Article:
I helped pass a state-level civil rights bill and later became the enforcing agency’s commissioner, serving four governors, two Democrats and two Republicans. I successfully lobbied the state legislature to pass a Bill of Rights for Handicapped Citizens and the South Carolina Fair Housing Law, both considered groundbreaking legislation for a southern state.

I have defied stereotypes throughout my life and have made destroying broadly held myths about black people my highest priority. Growing up under the discipline of a proud black minister and a genuinely southern businesswoman, I developed enough poise and popularity to be elected president of my NAACP Youth Council before my thirteenth birthday—and the first black congressman from South Carolina in nearly a century.

I decided against following my father into the ministry and am still second guessing my decision. I lost three elections—one at the local level and two statewide—before getting elected to Congress in 1992, at an age when many were ending rather than beginning their political careers. I have held leadership positions in the House of Representatives: president of my freshman class for the second session of the One Hundred Third Congress (1994), chairman of the Congressional Black Caucus (1999–2001), vice chairman of the House Democratic Caucus for three years, and chairman of the House Democratic Caucus for one year. I served four years as majority whip, (2007–10) and have been assistant Democratic leader since 2011.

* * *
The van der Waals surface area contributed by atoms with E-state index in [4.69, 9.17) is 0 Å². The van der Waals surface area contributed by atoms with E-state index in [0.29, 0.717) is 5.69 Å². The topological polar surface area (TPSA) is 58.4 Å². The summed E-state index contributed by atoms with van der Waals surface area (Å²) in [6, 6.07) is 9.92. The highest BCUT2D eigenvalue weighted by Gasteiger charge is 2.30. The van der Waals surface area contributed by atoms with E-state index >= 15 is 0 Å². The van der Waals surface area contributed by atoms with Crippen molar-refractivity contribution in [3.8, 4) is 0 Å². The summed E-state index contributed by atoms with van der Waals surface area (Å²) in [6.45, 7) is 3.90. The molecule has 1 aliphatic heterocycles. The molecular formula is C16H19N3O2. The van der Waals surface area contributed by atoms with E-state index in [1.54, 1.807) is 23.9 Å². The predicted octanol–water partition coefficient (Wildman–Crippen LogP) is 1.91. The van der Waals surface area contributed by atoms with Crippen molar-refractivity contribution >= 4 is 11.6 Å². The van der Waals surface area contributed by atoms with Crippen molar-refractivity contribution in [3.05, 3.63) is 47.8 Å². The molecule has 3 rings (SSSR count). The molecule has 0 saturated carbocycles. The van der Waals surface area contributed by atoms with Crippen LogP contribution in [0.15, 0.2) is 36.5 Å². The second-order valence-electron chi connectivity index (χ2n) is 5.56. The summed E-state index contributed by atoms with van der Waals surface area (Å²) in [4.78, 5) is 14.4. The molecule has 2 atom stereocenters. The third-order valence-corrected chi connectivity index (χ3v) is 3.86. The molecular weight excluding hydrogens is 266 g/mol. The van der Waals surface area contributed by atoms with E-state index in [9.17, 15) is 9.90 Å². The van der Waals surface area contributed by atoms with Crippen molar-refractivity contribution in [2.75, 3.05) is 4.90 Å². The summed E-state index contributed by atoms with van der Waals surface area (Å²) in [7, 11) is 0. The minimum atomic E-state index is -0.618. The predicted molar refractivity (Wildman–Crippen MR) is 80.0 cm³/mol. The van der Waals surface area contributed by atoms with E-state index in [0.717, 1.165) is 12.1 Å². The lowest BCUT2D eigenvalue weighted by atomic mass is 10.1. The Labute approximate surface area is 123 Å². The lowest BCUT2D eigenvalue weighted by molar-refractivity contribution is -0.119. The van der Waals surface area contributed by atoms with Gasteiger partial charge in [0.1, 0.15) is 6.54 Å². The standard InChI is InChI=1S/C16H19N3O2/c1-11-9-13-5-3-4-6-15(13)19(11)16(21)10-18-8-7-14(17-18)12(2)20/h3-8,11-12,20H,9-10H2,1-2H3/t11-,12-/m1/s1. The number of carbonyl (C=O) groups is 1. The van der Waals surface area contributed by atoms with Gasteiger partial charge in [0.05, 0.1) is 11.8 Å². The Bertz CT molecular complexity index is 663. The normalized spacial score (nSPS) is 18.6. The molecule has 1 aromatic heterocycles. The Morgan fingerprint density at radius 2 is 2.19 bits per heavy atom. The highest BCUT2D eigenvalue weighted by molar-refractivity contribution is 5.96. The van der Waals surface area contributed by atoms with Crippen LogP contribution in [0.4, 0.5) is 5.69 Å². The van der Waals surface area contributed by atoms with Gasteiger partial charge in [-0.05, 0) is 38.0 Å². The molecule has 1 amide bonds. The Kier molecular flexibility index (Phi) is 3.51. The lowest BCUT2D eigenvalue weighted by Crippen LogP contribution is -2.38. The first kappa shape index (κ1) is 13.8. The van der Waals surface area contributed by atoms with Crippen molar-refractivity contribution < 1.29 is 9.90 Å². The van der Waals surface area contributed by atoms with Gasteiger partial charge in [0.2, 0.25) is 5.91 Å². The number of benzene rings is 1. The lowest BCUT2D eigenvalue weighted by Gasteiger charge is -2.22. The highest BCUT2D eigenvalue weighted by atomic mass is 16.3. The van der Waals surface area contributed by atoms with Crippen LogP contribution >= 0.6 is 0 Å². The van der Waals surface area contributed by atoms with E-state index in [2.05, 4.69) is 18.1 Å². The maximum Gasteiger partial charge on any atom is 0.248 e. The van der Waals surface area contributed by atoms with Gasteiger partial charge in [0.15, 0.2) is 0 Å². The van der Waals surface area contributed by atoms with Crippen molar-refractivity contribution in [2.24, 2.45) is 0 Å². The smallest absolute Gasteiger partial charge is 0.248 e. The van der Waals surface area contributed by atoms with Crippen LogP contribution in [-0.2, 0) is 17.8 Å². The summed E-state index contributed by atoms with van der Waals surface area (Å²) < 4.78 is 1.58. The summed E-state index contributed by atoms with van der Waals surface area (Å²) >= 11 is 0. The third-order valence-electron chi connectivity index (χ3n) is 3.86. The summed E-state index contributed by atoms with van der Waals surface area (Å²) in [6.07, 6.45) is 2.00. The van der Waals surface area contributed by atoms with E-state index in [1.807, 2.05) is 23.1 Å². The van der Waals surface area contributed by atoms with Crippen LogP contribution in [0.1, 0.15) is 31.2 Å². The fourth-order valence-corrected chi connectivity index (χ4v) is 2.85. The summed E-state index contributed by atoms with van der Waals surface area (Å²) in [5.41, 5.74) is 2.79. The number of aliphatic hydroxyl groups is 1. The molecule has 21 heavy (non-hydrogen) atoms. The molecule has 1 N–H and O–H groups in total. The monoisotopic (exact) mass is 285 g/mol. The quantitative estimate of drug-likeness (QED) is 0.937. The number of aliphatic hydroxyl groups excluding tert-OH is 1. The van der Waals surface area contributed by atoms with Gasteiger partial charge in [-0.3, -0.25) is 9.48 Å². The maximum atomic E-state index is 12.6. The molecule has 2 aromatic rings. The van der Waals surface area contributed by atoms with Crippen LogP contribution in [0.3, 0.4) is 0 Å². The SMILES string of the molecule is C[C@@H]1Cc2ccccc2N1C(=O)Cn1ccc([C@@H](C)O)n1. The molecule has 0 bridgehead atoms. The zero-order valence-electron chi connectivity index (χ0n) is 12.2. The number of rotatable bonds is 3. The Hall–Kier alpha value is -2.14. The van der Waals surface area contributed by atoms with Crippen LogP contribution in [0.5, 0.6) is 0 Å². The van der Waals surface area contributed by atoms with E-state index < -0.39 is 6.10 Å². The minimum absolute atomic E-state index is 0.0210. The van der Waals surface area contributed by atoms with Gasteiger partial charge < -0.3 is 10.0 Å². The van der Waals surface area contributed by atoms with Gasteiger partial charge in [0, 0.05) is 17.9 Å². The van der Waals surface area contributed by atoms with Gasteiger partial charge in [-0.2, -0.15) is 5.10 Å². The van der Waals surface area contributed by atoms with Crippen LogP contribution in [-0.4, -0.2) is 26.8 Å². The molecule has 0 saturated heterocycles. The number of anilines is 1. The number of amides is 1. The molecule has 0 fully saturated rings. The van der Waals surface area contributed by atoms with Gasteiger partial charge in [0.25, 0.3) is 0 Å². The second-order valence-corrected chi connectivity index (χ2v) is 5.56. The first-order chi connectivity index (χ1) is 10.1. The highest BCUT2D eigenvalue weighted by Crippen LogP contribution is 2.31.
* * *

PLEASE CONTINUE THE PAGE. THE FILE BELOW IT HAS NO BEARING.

I used my political clout in Congress to pump millions of dollars into South Carolina and my district, and I used my friendships with congressional moderates and conservatives to retain Affirmative Action in federal grant programs, to lessen sentencing disparities, and to gain passage of legislation to designate a black heritage corridor along the southeastern coast of the United States from Florida through Georgia and South Carolina to North Carolina.

I worked closely with Presidents Bill Clinton and Barack Obama, and occasionally fought with Senator Strom Thurmond of my home state, but I often worked with him and with Senator Ernest “Fritz” Hollings to improve the quality of life for South Carolinians. One of the highlights of my career occurred when the Medical University of South Carolina (MUSC) named the research facilities adjacent to the Hollings Cancer Center and the Strom Thurmond Biomedical Research Center, the James E. Clyburn Research Center.